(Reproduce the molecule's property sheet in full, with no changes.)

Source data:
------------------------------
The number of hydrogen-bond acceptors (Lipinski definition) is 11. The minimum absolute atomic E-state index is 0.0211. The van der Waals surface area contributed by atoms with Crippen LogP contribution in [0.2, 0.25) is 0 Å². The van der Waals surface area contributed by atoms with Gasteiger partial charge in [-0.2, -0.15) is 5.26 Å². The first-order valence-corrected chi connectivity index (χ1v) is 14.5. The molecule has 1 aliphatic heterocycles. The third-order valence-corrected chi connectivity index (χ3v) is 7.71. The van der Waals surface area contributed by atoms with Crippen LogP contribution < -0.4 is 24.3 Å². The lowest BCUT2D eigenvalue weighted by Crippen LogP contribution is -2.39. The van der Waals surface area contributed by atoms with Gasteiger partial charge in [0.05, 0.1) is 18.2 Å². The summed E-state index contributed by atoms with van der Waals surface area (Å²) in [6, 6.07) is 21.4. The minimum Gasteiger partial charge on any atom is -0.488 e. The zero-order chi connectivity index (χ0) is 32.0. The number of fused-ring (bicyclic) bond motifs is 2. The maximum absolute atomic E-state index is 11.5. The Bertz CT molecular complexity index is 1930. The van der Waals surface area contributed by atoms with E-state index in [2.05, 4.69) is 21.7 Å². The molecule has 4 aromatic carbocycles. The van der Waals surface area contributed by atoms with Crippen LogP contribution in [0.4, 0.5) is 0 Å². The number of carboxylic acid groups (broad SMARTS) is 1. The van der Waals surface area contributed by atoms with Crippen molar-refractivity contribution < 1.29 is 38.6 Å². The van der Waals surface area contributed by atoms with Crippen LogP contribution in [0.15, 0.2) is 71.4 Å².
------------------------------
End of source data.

The number of hydrogen-bond acceptors (Lipinski definition) is 11. The minimum absolute atomic E-state index is 0.0211. The van der Waals surface area contributed by atoms with Crippen LogP contribution in [0.2, 0.25) is 0 Å². The van der Waals surface area contributed by atoms with Gasteiger partial charge in [-0.2, -0.15) is 5.26 Å². The first-order valence-corrected chi connectivity index (χ1v) is 14.5. The molecule has 1 aliphatic heterocycles. The third-order valence-corrected chi connectivity index (χ3v) is 7.71. The van der Waals surface area contributed by atoms with Crippen LogP contribution < -0.4 is 24.3 Å². The lowest BCUT2D eigenvalue weighted by Crippen LogP contribution is -2.39. The van der Waals surface area contributed by atoms with Gasteiger partial charge in [0.05, 0.1) is 18.2 Å². The summed E-state index contributed by atoms with van der Waals surface area (Å²) in [6, 6.07) is 21.4. The minimum Gasteiger partial charge on any atom is -0.488 e. The zero-order chi connectivity index (χ0) is 32.0. The number of fused-ring (bicyclic) bond motifs is 2. The maximum absolute atomic E-state index is 11.5. The Bertz CT molecular complexity index is 1930. The van der Waals surface area contributed by atoms with E-state index in [2.05, 4.69) is 21.7 Å². The molecule has 4 aromatic carbocycles. The van der Waals surface area contributed by atoms with Crippen LogP contribution in [0.4, 0.5) is 0 Å². The number of carboxylic acid groups (broad SMARTS) is 1. The van der Waals surface area contributed by atoms with Crippen molar-refractivity contribution < 1.29 is 38.6 Å². The van der Waals surface area contributed by atoms with Crippen LogP contribution in [0.15, 0.2) is 71.4 Å².